Have you ever done someone else’s job for them because you got tired of waiting for them to do it, and then people kept asking you to do that job because they decided you’re good at it, but actually you find that job the most boring thing on earth?
Maybe you did that other person’s job for them because you can’t stand to see things done badly, or maybe it was just out of self-interest because it made your life easier to have it done. Whatever the reason, you might suddenly find yourself in a trap of misunderstood strengths and interests!
I know someone who got stuck being in charge of their department’s procedures and process diagrams for years because everyone thought ‘they like that stuff’, but really they hated it and only did it in the first place because they were tired of wasting hours in pointless meetings listening to people argue about what the process was.
In situations like these the distinction between what we feel the need to do and what we find enjoyable become blurred to everyone else. But to those in the experience it's a weight that we increasingly look to escape as time goes on.
The strangest part of the misunderstood strengths and interests trap is that over time we can begin to convince ourselves that ‘I must enjoy doing that thing, because people keep telling me I’m good at it!’ So we end up doing more of it, when actually we’d much rather be spending our time becoming better at something we’re not good at yet. Sometimes years can go by while we watch our possibility space slowly narrow around us while wondering how we ended up here.
It's surprisingly easy to confuse skills with interests, but incredibly important to have clarity about the difference if we want to be focussed about our own personal growth.
I hold a basic belief that when we follow our interests, good things tend to happen. And if they don’t, at least it won’t be boring! So far I have found this philosophy to be a recipe for a life of ongoing adventure with few regrets.
I wondered what would happen if I actually plotted my strengths against my current interests on a simple chart, so I spent an hour or so the other week playing in my notebook doing just that. Here’s the result (I made a nice graphic of it so you don’t have to struggle with my handwritten scrawl). I'm calling it Best/Bored/Bad/Becoming, because who doesn't love memorable categories!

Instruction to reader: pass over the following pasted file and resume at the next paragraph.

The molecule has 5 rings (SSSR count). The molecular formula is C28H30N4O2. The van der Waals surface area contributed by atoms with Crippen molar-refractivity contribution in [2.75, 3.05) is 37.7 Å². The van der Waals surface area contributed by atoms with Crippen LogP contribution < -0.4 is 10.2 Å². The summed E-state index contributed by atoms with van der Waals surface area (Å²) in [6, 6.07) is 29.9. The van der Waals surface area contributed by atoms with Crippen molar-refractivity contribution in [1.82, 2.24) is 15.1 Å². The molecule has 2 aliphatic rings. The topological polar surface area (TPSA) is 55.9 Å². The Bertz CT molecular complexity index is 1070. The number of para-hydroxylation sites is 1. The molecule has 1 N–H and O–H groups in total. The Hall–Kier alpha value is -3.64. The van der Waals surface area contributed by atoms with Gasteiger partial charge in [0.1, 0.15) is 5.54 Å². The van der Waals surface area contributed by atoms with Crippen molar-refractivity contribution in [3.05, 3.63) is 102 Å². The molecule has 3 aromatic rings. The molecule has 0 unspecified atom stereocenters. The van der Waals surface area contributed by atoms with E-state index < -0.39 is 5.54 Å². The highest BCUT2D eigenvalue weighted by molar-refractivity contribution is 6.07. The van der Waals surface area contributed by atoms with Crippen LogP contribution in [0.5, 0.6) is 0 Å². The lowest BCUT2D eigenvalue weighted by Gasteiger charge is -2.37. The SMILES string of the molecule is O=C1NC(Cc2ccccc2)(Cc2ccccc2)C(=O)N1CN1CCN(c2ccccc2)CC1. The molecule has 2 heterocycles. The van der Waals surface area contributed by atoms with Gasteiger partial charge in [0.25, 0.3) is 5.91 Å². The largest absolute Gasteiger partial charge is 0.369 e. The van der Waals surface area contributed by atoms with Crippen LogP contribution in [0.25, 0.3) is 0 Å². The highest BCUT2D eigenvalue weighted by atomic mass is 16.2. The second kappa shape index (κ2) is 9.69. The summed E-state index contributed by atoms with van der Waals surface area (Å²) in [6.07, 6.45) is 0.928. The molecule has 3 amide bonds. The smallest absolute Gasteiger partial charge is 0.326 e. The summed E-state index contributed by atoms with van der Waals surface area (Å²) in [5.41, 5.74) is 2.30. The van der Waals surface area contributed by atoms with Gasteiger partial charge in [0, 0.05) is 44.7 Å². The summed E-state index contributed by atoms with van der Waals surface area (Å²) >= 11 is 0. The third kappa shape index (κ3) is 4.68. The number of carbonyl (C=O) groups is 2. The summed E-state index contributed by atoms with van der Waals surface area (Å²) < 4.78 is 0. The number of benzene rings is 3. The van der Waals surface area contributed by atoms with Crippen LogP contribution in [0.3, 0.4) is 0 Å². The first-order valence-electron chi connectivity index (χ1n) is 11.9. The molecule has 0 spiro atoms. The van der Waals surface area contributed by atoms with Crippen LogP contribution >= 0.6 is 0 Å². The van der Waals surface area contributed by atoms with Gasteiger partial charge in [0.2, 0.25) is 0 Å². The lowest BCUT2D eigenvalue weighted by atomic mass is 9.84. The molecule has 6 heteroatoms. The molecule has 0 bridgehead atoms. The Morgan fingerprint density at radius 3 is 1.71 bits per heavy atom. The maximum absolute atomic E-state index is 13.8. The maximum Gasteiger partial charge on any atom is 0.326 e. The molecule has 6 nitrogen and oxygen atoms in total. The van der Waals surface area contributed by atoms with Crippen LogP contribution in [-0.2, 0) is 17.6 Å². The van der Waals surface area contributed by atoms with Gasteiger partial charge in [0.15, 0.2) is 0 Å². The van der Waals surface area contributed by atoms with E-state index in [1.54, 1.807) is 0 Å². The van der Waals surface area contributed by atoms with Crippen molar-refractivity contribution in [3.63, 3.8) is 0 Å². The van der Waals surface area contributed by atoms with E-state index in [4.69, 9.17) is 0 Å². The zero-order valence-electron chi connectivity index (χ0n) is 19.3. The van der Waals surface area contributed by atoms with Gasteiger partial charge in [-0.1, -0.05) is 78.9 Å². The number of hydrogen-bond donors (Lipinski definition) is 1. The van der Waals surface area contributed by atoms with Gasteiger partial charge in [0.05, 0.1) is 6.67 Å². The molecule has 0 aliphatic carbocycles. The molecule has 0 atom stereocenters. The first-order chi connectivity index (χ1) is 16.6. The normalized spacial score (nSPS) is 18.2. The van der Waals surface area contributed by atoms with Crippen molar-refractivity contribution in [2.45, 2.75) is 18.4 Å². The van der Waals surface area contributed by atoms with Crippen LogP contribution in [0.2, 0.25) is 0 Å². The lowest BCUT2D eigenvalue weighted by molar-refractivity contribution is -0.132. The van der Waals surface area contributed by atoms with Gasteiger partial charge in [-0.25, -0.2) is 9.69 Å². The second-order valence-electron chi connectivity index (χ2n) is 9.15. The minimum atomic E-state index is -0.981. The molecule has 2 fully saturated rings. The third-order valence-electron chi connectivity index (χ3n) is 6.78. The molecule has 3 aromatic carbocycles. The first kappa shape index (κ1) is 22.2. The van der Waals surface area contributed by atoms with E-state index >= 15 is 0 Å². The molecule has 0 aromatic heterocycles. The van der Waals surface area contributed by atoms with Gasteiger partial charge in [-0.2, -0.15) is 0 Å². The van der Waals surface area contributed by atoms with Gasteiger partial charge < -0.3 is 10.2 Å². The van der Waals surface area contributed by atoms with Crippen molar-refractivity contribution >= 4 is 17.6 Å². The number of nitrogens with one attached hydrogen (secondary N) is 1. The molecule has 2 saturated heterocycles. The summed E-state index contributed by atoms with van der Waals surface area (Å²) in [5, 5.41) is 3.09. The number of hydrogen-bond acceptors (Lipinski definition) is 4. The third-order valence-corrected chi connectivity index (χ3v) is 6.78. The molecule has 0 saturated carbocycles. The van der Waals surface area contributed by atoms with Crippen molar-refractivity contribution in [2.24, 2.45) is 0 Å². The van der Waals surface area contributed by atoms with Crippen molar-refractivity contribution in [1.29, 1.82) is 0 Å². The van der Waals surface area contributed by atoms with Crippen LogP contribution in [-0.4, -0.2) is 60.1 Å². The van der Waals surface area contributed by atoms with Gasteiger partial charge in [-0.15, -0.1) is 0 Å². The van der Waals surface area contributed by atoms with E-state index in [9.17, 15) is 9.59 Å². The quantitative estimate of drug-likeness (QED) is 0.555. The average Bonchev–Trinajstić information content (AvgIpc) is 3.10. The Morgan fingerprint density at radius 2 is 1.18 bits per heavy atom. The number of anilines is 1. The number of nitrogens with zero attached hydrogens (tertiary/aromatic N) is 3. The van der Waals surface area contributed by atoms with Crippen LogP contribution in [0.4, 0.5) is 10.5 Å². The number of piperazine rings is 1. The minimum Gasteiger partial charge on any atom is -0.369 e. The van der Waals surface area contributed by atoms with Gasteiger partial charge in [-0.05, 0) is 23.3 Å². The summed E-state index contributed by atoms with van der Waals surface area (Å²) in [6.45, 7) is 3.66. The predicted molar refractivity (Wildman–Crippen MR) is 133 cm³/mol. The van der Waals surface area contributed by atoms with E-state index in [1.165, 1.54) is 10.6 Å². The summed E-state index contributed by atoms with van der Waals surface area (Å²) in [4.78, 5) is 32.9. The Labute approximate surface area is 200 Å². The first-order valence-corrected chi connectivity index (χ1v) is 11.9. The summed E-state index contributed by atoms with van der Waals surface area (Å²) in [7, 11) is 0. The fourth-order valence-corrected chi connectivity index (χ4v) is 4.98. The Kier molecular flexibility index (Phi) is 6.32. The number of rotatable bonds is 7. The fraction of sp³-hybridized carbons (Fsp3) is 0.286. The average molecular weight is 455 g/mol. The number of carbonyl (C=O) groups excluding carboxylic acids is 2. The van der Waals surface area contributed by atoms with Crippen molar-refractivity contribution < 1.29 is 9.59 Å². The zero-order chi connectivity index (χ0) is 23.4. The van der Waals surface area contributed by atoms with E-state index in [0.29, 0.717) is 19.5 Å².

The Best box was easy because it’s the stuff that comes naturally to me – so naturally in fact that if I weren't the kind of person who enjoys doing this sort of exercise, I might fail to recognise my best stuff because it’s so invisible to me.
I could tell what to put in the Bored box because it’s the stuff I know is important but I always leave till last and procrastinate about endlessly. The Bad stuff I don’t even pretend to procrastinate about.
The Becoming box was harder. It’s stuff that I’m not good at (if I'm honest) but where I can imagine putting in enough time, effort and patience to get better, even if it turns out it’s never going to end up in my Best box.
I found this exercise quite liberating. It helped me answer important questions that had been on my mind about what I should focus on and where I’m better off getting help.
Unsurprisingly, I found it makes most sense for me to focus on my Best and Becoming boxes – the ones where I’m interested. For me, interest is what helps me sustain focus over time.
I admire people who have that particular brand of self-sacrificing discipline and doggedness that gets them out of bed to crawl through the mud at 5am even when they don’t want to. I recognise that they can achieve things I probably never will. But for me, no amount of advice about building habits through consistent discipline is going to work if I can’t find a way to stay interested the whole time.
How about you? You can download a blank template in case you want to do your own Best, Bored, Bad, Becoming exercise. Feel free to share your thoughts!